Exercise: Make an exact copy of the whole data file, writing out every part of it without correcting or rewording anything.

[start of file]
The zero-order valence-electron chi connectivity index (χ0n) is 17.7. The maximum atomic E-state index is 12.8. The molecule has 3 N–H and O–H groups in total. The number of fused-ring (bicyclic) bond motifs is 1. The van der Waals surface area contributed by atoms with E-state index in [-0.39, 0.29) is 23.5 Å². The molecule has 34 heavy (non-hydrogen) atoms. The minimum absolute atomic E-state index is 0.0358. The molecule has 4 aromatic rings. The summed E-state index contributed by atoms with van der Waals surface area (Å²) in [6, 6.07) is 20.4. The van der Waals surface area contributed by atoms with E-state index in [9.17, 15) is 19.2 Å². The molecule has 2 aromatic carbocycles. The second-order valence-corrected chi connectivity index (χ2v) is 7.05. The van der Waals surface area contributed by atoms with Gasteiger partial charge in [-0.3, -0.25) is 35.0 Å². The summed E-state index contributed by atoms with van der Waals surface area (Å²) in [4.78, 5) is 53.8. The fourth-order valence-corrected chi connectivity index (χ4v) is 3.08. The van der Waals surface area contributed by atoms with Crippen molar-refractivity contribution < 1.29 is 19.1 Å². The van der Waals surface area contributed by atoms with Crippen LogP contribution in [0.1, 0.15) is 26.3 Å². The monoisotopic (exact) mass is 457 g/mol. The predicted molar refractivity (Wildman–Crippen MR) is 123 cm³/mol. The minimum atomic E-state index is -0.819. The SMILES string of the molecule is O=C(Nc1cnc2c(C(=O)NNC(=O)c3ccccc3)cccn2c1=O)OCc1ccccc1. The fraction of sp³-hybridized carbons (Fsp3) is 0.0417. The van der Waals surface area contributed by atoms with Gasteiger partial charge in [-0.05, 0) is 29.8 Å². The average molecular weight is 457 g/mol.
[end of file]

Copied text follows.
The zero-order valence-electron chi connectivity index (χ0n) is 17.7. The maximum atomic E-state index is 12.8. The molecule has 3 N–H and O–H groups in total. The number of fused-ring (bicyclic) bond motifs is 1. The van der Waals surface area contributed by atoms with E-state index in [-0.39, 0.29) is 23.5 Å². The molecule has 34 heavy (non-hydrogen) atoms. The minimum absolute atomic E-state index is 0.0358. The molecule has 4 aromatic rings. The summed E-state index contributed by atoms with van der Waals surface area (Å²) in [6, 6.07) is 20.4. The van der Waals surface area contributed by atoms with E-state index in [9.17, 15) is 19.2 Å². The molecule has 2 aromatic carbocycles. The second-order valence-corrected chi connectivity index (χ2v) is 7.05. The van der Waals surface area contributed by atoms with Gasteiger partial charge in [-0.3, -0.25) is 35.0 Å². The summed E-state index contributed by atoms with van der Waals surface area (Å²) in [4.78, 5) is 53.8. The fourth-order valence-corrected chi connectivity index (χ4v) is 3.08. The van der Waals surface area contributed by atoms with Crippen molar-refractivity contribution < 1.29 is 19.1 Å². The van der Waals surface area contributed by atoms with Crippen LogP contribution in [0.1, 0.15) is 26.3 Å². The monoisotopic (exact) mass is 457 g/mol. The predicted molar refractivity (Wildman–Crippen MR) is 123 cm³/mol. The minimum atomic E-state index is -0.819. The SMILES string of the molecule is O=C(Nc1cnc2c(C(=O)NNC(=O)c3ccccc3)cccn2c1=O)OCc1ccccc1. The fraction of sp³-hybridized carbons (Fsp3) is 0.0417. The van der Waals surface area contributed by atoms with Gasteiger partial charge in [-0.05, 0) is 29.8 Å². The average molecular weight is 457 g/mol.